This rule was removed in ESLint v1.0 and replaced by the no-empty-character-class rule.
Empty character classes in regular expressions do not match anything and can result in code that may not work as intended.
var foo = /^abc/;
This rule is aimed at highlighting possible typos and unexpected behavior in regular expressions which may arise from the use of empty character classes.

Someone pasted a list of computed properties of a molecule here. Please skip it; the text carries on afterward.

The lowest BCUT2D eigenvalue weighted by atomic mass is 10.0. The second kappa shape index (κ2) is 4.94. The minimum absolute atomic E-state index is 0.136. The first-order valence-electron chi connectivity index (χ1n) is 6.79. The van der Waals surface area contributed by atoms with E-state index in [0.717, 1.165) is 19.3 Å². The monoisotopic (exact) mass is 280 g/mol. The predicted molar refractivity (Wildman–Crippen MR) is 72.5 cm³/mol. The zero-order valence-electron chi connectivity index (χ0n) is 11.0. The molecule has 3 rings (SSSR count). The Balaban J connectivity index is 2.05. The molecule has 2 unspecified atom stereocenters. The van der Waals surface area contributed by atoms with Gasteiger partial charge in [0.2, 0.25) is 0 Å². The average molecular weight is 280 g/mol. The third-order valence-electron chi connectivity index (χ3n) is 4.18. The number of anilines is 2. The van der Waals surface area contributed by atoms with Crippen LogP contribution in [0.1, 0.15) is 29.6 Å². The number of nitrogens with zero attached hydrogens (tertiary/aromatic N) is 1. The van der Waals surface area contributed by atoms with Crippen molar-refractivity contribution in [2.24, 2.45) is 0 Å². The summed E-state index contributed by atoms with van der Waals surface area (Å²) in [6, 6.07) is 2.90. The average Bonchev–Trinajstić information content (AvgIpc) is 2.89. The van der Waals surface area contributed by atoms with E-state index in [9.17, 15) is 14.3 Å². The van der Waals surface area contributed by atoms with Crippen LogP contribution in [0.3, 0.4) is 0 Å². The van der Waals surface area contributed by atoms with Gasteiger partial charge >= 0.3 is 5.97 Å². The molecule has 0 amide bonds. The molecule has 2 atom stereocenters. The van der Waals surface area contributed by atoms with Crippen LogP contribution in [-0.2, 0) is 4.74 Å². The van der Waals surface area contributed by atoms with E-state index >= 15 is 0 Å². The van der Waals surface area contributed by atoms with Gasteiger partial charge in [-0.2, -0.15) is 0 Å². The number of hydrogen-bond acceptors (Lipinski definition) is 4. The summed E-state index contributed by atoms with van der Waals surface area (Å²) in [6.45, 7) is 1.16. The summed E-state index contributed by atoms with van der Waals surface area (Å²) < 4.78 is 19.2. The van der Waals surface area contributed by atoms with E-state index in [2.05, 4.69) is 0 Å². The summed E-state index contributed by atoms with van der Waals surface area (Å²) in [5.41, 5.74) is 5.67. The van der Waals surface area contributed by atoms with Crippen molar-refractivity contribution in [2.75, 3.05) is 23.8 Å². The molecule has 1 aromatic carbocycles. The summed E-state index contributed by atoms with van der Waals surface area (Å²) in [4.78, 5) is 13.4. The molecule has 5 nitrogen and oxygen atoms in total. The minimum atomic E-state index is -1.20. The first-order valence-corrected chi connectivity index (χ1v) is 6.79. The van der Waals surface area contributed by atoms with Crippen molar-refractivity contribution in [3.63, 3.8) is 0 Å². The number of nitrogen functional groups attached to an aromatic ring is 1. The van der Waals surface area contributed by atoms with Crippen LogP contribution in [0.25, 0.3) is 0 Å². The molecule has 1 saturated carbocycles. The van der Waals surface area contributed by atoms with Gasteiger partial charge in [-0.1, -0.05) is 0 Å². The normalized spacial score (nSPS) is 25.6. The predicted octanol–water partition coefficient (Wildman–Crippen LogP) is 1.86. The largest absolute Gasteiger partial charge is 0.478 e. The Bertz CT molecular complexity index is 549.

Examples of incorrect code for this rule:
var foo = /^abc/; /^abc/.test(foo); bar.match(/^abc/);
Examples of correct code for this rule:
var foo = /^abc/; var foo = /^abc[a-z]/; var bar = new RegExp("^abc");
This rule was introduced in ESLint 0.0.9 and removed in 1.0.0-rc-1.
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